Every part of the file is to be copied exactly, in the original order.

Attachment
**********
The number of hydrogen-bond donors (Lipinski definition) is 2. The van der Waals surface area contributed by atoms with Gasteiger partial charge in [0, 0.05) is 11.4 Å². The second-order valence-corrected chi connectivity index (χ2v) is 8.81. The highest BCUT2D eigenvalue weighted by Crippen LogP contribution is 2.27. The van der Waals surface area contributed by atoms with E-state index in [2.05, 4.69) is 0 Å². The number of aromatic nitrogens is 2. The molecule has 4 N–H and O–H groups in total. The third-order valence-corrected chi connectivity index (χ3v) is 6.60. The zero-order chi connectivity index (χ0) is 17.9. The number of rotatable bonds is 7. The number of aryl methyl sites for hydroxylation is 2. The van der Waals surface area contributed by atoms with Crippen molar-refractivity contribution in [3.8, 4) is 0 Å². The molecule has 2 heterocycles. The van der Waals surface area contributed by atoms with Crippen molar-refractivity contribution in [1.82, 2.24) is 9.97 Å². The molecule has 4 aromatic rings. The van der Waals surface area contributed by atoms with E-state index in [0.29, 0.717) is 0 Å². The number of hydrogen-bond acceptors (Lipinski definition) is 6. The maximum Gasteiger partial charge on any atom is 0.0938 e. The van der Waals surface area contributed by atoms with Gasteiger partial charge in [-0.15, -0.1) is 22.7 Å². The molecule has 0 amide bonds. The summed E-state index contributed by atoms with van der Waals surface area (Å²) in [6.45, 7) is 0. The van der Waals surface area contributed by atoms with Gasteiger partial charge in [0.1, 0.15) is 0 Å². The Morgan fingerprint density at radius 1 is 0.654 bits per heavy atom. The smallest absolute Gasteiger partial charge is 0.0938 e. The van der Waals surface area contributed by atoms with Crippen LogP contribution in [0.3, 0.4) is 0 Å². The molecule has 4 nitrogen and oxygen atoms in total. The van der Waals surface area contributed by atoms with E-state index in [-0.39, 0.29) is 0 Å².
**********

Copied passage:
The number of hydrogen-bond donors (Lipinski definition) is 2. The van der Waals surface area contributed by atoms with Gasteiger partial charge in [0, 0.05) is 11.4 Å². The second-order valence-corrected chi connectivity index (χ2v) is 8.81. The highest BCUT2D eigenvalue weighted by Crippen LogP contribution is 2.27. The van der Waals surface area contributed by atoms with E-state index in [2.05, 4.69) is 0 Å². The number of aromatic nitrogens is 2. The molecule has 4 N–H and O–H groups in total. The third-order valence-corrected chi connectivity index (χ3v) is 6.60. The zero-order chi connectivity index (χ0) is 17.9. The number of rotatable bonds is 7. The number of aryl methyl sites for hydroxylation is 2. The van der Waals surface area contributed by atoms with Crippen molar-refractivity contribution in [3.8, 4) is 0 Å². The molecule has 2 heterocycles. The van der Waals surface area contributed by atoms with Crippen molar-refractivity contribution in [1.82, 2.24) is 9.97 Å². The molecule has 4 aromatic rings. The van der Waals surface area contributed by atoms with E-state index in [0.29, 0.717) is 0 Å². The number of hydrogen-bond acceptors (Lipinski definition) is 6. The maximum Gasteiger partial charge on any atom is 0.0938 e. The van der Waals surface area contributed by atoms with Gasteiger partial charge in [-0.15, -0.1) is 22.7 Å². The molecule has 0 amide bonds. The summed E-state index contributed by atoms with van der Waals surface area (Å²) in [6.45, 7) is 0. The van der Waals surface area contributed by atoms with Gasteiger partial charge in [0.1, 0.15) is 0 Å². The Morgan fingerprint density at radius 1 is 0.654 bits per heavy atom. The smallest absolute Gasteiger partial charge is 0.0938 e. The van der Waals surface area contributed by atoms with Crippen LogP contribution in [0.3, 0.4) is 0 Å². The molecule has 4 nitrogen and oxygen atoms in total. The van der Waals surface area contributed by atoms with E-state index in [-0.39, 0.29) is 0 Å².